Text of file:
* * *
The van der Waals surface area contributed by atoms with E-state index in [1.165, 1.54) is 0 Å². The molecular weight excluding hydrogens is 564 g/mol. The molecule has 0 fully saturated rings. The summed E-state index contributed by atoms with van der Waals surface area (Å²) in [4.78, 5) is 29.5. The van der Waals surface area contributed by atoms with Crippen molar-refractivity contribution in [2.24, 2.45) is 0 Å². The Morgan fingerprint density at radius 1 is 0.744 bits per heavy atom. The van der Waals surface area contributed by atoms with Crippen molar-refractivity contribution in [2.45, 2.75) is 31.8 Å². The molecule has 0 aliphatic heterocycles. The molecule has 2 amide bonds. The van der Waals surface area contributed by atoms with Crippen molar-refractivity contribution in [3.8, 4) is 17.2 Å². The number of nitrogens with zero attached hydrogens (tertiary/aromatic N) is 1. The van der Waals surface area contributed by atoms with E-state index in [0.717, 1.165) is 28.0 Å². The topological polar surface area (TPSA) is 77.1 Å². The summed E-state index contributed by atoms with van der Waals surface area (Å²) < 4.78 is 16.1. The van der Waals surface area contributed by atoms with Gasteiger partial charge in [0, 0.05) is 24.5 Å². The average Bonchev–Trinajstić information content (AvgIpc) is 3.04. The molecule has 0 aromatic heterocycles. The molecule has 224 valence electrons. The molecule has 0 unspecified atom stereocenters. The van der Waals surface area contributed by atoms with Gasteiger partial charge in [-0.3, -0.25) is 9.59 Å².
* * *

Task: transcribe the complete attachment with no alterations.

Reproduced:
The van der Waals surface area contributed by atoms with E-state index in [1.165, 1.54) is 0 Å². The molecular weight excluding hydrogens is 564 g/mol. The molecule has 0 fully saturated rings. The summed E-state index contributed by atoms with van der Waals surface area (Å²) in [4.78, 5) is 29.5. The van der Waals surface area contributed by atoms with Crippen molar-refractivity contribution in [2.24, 2.45) is 0 Å². The Morgan fingerprint density at radius 1 is 0.744 bits per heavy atom. The van der Waals surface area contributed by atoms with Crippen molar-refractivity contribution in [2.45, 2.75) is 31.8 Å². The molecule has 0 aliphatic heterocycles. The molecule has 2 amide bonds. The van der Waals surface area contributed by atoms with Crippen molar-refractivity contribution in [3.8, 4) is 17.2 Å². The number of nitrogens with zero attached hydrogens (tertiary/aromatic N) is 1. The van der Waals surface area contributed by atoms with E-state index in [0.717, 1.165) is 28.0 Å². The topological polar surface area (TPSA) is 77.1 Å². The summed E-state index contributed by atoms with van der Waals surface area (Å²) < 4.78 is 16.1. The van der Waals surface area contributed by atoms with Gasteiger partial charge in [0, 0.05) is 24.5 Å². The average Bonchev–Trinajstić information content (AvgIpc) is 3.04. The molecule has 0 aromatic heterocycles. The molecule has 224 valence electrons. The molecule has 0 unspecified atom stereocenters. The van der Waals surface area contributed by atoms with Gasteiger partial charge in [-0.3, -0.25) is 9.59 Å².